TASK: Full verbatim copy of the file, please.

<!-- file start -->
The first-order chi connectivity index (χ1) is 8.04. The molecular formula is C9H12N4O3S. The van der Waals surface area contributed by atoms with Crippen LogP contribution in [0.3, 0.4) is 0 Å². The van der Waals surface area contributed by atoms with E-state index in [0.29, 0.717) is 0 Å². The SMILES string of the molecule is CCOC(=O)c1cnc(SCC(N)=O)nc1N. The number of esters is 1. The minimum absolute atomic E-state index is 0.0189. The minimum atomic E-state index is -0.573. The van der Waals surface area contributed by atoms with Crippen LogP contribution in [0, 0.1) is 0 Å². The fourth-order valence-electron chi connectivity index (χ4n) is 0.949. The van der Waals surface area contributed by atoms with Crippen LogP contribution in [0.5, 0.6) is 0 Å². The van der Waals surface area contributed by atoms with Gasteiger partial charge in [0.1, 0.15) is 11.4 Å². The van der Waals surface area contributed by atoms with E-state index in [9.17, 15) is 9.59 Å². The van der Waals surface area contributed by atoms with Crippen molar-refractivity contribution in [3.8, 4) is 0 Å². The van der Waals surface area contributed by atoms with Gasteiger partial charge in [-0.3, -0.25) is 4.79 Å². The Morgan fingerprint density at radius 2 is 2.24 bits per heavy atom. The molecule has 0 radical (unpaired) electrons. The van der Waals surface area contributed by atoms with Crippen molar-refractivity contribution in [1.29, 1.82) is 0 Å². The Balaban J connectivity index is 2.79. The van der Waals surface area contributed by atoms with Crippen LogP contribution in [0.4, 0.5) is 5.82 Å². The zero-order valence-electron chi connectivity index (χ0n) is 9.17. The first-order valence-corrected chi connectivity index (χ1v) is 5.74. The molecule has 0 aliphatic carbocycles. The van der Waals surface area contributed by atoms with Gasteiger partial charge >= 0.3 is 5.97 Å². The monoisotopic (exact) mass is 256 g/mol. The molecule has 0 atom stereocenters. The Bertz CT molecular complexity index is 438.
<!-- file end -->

The first-order chi connectivity index (χ1) is 8.04. The molecular formula is C9H12N4O3S. The van der Waals surface area contributed by atoms with Crippen LogP contribution in [0.3, 0.4) is 0 Å². The van der Waals surface area contributed by atoms with E-state index in [0.29, 0.717) is 0 Å². The SMILES string of the molecule is CCOC(=O)c1cnc(SCC(N)=O)nc1N. The number of esters is 1. The minimum absolute atomic E-state index is 0.0189. The minimum atomic E-state index is -0.573. The van der Waals surface area contributed by atoms with Crippen LogP contribution in [0, 0.1) is 0 Å². The fourth-order valence-electron chi connectivity index (χ4n) is 0.949. The van der Waals surface area contributed by atoms with Crippen LogP contribution in [0.5, 0.6) is 0 Å². The van der Waals surface area contributed by atoms with Gasteiger partial charge in [0.1, 0.15) is 11.4 Å². The van der Waals surface area contributed by atoms with E-state index in [9.17, 15) is 9.59 Å². The van der Waals surface area contributed by atoms with Crippen molar-refractivity contribution in [3.8, 4) is 0 Å². The van der Waals surface area contributed by atoms with Gasteiger partial charge in [-0.3, -0.25) is 4.79 Å². The Morgan fingerprint density at radius 2 is 2.24 bits per heavy atom. The molecule has 0 radical (unpaired) electrons. The van der Waals surface area contributed by atoms with Crippen molar-refractivity contribution in [1.29, 1.82) is 0 Å². The Balaban J connectivity index is 2.79. The van der Waals surface area contributed by atoms with Crippen LogP contribution in [0.4, 0.5) is 5.82 Å². The zero-order valence-electron chi connectivity index (χ0n) is 9.17. The first-order valence-corrected chi connectivity index (χ1v) is 5.74. The molecule has 0 aliphatic carbocycles. The van der Waals surface area contributed by atoms with Gasteiger partial charge >= 0.3 is 5.97 Å². The monoisotopic (exact) mass is 256 g/mol. The molecule has 0 atom stereocenters. The Bertz CT molecular complexity index is 438.